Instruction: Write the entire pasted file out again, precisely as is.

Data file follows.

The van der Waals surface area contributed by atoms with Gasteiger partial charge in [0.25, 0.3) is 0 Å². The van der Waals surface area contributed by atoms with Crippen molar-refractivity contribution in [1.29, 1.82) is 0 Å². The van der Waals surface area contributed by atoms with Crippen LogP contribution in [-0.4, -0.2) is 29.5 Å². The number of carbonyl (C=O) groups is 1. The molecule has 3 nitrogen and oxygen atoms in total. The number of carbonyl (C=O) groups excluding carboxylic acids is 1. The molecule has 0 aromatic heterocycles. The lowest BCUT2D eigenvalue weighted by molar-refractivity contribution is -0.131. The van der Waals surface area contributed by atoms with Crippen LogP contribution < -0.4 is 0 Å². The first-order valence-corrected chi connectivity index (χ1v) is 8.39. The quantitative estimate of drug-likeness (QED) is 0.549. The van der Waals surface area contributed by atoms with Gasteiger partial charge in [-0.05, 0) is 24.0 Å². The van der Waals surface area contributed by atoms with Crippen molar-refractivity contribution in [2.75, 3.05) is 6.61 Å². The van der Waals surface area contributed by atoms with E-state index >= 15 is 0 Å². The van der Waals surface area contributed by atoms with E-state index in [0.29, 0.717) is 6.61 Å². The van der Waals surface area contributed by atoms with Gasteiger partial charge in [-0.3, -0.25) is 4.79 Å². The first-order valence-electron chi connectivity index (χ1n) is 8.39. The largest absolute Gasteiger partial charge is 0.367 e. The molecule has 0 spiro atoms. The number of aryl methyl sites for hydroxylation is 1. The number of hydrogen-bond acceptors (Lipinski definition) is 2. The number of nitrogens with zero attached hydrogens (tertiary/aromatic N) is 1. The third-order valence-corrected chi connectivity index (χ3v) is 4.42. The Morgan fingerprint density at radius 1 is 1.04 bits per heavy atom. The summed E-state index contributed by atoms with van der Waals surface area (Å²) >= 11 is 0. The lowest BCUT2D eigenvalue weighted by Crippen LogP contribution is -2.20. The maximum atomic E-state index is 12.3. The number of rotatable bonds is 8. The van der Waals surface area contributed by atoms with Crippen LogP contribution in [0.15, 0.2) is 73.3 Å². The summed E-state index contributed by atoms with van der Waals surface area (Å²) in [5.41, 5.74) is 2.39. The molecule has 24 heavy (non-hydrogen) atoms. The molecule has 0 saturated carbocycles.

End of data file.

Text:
The van der Waals surface area contributed by atoms with Gasteiger partial charge in [0.25, 0.3) is 0 Å². The van der Waals surface area contributed by atoms with Crippen molar-refractivity contribution in [1.29, 1.82) is 0 Å². The van der Waals surface area contributed by atoms with Crippen LogP contribution in [-0.4, -0.2) is 29.5 Å². The number of carbonyl (C=O) groups is 1. The molecule has 3 nitrogen and oxygen atoms in total. The number of carbonyl (C=O) groups excluding carboxylic acids is 1. The molecule has 0 aromatic heterocycles. The lowest BCUT2D eigenvalue weighted by molar-refractivity contribution is -0.131. The van der Waals surface area contributed by atoms with Crippen LogP contribution < -0.4 is 0 Å². The first-order valence-corrected chi connectivity index (χ1v) is 8.39. The quantitative estimate of drug-likeness (QED) is 0.549. The van der Waals surface area contributed by atoms with Gasteiger partial charge in [-0.05, 0) is 24.0 Å². The van der Waals surface area contributed by atoms with Crippen molar-refractivity contribution in [2.75, 3.05) is 6.61 Å². The van der Waals surface area contributed by atoms with E-state index >= 15 is 0 Å². The van der Waals surface area contributed by atoms with E-state index in [0.29, 0.717) is 6.61 Å². The van der Waals surface area contributed by atoms with Gasteiger partial charge in [-0.3, -0.25) is 4.79 Å². The first-order valence-electron chi connectivity index (χ1n) is 8.39. The largest absolute Gasteiger partial charge is 0.367 e. The molecule has 0 spiro atoms. The number of aryl methyl sites for hydroxylation is 1. The number of hydrogen-bond acceptors (Lipinski definition) is 2. The number of nitrogens with zero attached hydrogens (tertiary/aromatic N) is 1. The third-order valence-corrected chi connectivity index (χ3v) is 4.42. The Morgan fingerprint density at radius 1 is 1.04 bits per heavy atom. The summed E-state index contributed by atoms with van der Waals surface area (Å²) >= 11 is 0. The lowest BCUT2D eigenvalue weighted by Crippen LogP contribution is -2.20. The maximum atomic E-state index is 12.3. The number of rotatable bonds is 8. The van der Waals surface area contributed by atoms with Crippen LogP contribution in [0.15, 0.2) is 73.3 Å². The summed E-state index contributed by atoms with van der Waals surface area (Å²) in [5.41, 5.74) is 2.39. The molecule has 24 heavy (non-hydrogen) atoms. The molecule has 0 saturated carbocycles.